It's pointless to lay claim to my disputed proof of Fermat's Last Theorem here as an example of the power of analyzing the residue from these identities though I will point out that I *could* tackle x^p + y^p = z^p by using a rather complicated identity, though I ended up subtracting out x^{2p} + 2x^p y^p + y^{2p} = z^{2p}.

But more recently, and more easily considered than FLT, I subtracted out:

c_1*x^2 + c_2*xy + c_3*y^2 = c_4*z^2 + c_5*zx + c_6*zy

from an identity in a tautological space with the hyperdimensional set {1,1,1,1}.

That is, I used x+y+vz=0(mod x+y+vz), got a more complex identity with a very few simple algebraic manipulations so that I could subtract out the conditional, and got a result.

With z=1, I found I had a way to simplify checking that expression and solving it as a Diophantine equation and though I've given it many times before in recent threads as I've tried to publicize this result, I'll give it now:

(2A(x+y) - B)^2 - 4AS^2 = B^2 - 4AC

where

A =(c_2 - 2c_1)^2 + 4c_1*(c_2 - c_1 - c_3)

B = 2(c_2 - 2c_1)*(c_6 - c_5) + 4c_5*(c_2 - c_1 - c_3)

and

C = (c_6 - c_5)^2 - 4c_4*(c_2 - c_1 - c_3).

So you now have to find some integer S and x+y, but then you can easily enough get x and y, so it's a vast simplification, where using classical methods, with

c_1*x^2 + c_2*xy + c_3*y^2 = c_4 + c_5*x + c_6*y

you'd do different things depending on the coefficients but would do some completion of the square and other manipulations to get to something of the form u^2 - Dy^2 = N, so using tautological space I found a way to do that all in one sweep.

That is more to demonstrate that using identities does not just lead in circles, though it can, which is one of the warnings for those who try to use this analysis technique.

Picking values for your free variable is a critical step which can requires some creativity and fumbling as you figure out how to probe your residue.

On a sidenote, one way of looking at what I've done is that I've simply extended from Gauss who pioneered use of "mod" by having the modulus be an equation, to use an identity, to get complicated identities with less effort and subtract some equation to be analyzed.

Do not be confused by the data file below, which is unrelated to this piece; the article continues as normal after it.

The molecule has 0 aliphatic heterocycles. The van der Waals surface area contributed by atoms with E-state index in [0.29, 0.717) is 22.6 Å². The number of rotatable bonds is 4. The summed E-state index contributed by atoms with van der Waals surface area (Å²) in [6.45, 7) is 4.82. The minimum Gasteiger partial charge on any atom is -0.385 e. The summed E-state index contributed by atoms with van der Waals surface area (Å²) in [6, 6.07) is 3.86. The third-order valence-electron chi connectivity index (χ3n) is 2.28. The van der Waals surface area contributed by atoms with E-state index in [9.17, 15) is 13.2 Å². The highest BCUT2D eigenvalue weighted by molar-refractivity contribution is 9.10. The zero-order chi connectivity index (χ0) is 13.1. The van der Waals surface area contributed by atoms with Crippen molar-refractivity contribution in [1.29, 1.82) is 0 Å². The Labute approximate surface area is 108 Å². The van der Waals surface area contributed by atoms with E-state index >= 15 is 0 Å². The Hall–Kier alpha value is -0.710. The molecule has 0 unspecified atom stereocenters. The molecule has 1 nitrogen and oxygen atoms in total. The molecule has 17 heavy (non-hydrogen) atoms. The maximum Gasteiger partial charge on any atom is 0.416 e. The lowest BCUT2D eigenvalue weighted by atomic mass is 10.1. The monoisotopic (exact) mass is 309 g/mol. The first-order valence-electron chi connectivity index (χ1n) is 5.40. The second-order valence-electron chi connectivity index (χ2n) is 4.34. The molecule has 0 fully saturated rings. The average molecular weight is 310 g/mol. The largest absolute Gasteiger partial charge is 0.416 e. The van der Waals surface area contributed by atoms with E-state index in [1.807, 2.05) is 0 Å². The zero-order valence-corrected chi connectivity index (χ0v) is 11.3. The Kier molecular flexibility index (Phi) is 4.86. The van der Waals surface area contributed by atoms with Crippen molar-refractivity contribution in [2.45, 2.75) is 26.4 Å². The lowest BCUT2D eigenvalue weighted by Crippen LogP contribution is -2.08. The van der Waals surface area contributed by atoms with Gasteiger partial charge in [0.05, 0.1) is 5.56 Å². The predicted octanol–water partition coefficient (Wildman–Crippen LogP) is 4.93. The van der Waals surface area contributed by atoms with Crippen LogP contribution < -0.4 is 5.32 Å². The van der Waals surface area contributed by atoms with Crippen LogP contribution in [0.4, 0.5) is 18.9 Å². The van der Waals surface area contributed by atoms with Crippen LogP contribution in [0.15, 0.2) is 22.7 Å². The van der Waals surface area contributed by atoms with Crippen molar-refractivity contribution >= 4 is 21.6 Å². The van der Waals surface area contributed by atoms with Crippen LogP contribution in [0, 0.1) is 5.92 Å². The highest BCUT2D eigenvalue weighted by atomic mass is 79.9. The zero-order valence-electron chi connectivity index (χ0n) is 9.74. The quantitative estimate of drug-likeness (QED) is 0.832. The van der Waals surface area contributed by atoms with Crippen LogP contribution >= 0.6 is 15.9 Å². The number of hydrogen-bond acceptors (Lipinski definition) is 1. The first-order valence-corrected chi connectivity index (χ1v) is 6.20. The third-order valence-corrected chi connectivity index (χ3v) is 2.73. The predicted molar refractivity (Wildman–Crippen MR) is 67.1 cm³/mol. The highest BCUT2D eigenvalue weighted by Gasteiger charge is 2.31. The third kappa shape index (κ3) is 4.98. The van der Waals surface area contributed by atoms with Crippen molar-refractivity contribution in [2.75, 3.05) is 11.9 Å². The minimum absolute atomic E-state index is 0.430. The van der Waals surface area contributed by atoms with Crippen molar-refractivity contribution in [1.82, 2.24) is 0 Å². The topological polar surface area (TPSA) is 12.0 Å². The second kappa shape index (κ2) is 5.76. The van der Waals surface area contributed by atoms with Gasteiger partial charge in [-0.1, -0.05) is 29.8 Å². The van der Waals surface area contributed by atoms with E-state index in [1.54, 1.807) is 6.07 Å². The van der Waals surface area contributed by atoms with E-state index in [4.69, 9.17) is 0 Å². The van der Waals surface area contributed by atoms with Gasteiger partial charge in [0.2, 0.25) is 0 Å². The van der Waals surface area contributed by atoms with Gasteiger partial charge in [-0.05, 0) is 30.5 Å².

Why I got to invent this technique, I don't know.

Note that I use x, y and z with v the free variable for historical reasons but you can use as many variables as you like, and of course, call them what you want, while one requirement is that the free variable be multiplied times at least one of your other variables, so no, it's not an accident that I have x+y+vz, but a necessity learned when I was exploring this approach, as I tried several different forms at first before I settled on that one.

And that is a quick go over of tautological spaces.

Any equation you have from wherever you can put into a tautological space with an additional variable, so you can force a degree of freedom, which shows up in the residue.

It can take some thinking to figure out how to manipulate from the basic start, so for instance with a hyperdimensional set of {3,7,2,5}, you'd start with:

a^3 + b^7+v^2 c^5 = 0(mod a^3 + b^7+v^2 c^5)

where I like v for the free variable but changed other variable letters just to be a little creative.

I always use positive signs but don't see why that's a necessity. It's just been the way I do it.

Some may wonder, what good is that technique with fields? Is it only good with integers?

Answer is, you're using identities, so the result holds in a field, though you may have trouble finding a meaning then for the "mod".

I've used tautological spaces with Diophantine equations just because that's where the motivation for the invention has been, but once trying to get creative I found some funky yet useless trigonometric identities using them, like v^2-1 + 2vcos(θ) + 2cos(θ)^2 ≡ 0(mod sin(θ) +cos(θ)+v)

For more see my math blog: http://mymath.blogspot.com/2005/07/trigonometry-relations.html

But I really don't know what the full power of this technique is, though I'd suspect it'd be up there as I've done a few things with it, and, well, you can pull in ANY mathematical equation, so you can pull in all previously known mathematical equations into a tautological space to subtract them out and look at the residue, so, I like to say, tautological spaces encompass all prior human mathematical knowledge.

Hopefully I helped my case a bit with this post and maybe the physics community will be a better audience than the mathematical community was back in December 1999 and the months thereafter when I talked about these ideas relentlessly, until I stopped and focused more on my results from using them.

The naming conventions are of course my own as the inventor. But I think I did ok.

For more on tautological spaces as well as the research I've done with them, see my math blog.